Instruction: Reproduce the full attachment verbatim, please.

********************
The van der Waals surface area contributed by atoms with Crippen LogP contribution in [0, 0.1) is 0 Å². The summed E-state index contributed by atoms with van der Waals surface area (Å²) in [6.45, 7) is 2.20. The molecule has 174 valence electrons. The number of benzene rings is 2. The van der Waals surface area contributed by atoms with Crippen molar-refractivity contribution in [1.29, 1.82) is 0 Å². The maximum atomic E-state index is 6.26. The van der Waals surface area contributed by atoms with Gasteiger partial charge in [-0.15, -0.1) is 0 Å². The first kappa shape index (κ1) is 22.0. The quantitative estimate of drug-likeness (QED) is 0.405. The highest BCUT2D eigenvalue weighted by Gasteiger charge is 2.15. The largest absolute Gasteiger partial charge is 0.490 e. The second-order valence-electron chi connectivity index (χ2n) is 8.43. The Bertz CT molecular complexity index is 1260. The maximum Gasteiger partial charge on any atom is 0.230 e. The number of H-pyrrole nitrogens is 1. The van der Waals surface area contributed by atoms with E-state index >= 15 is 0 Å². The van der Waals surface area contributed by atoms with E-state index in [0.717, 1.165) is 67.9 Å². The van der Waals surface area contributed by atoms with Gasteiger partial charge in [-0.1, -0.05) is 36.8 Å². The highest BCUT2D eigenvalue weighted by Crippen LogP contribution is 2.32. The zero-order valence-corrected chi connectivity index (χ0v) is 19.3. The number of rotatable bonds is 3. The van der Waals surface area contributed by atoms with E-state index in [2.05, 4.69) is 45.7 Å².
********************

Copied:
The van der Waals surface area contributed by atoms with Crippen LogP contribution in [0, 0.1) is 0 Å². The summed E-state index contributed by atoms with van der Waals surface area (Å²) in [6.45, 7) is 2.20. The molecule has 174 valence electrons. The number of benzene rings is 2. The van der Waals surface area contributed by atoms with Crippen molar-refractivity contribution in [1.29, 1.82) is 0 Å². The maximum atomic E-state index is 6.26. The van der Waals surface area contributed by atoms with Gasteiger partial charge in [-0.15, -0.1) is 0 Å². The first kappa shape index (κ1) is 22.0. The quantitative estimate of drug-likeness (QED) is 0.405. The highest BCUT2D eigenvalue weighted by Gasteiger charge is 2.15. The largest absolute Gasteiger partial charge is 0.490 e. The second-order valence-electron chi connectivity index (χ2n) is 8.43. The Bertz CT molecular complexity index is 1260. The maximum Gasteiger partial charge on any atom is 0.230 e. The number of H-pyrrole nitrogens is 1. The van der Waals surface area contributed by atoms with E-state index >= 15 is 0 Å². The van der Waals surface area contributed by atoms with E-state index in [0.717, 1.165) is 67.9 Å². The van der Waals surface area contributed by atoms with Gasteiger partial charge in [-0.1, -0.05) is 36.8 Å². The highest BCUT2D eigenvalue weighted by Crippen LogP contribution is 2.32. The zero-order valence-corrected chi connectivity index (χ0v) is 19.3. The number of rotatable bonds is 3. The van der Waals surface area contributed by atoms with E-state index in [2.05, 4.69) is 45.7 Å².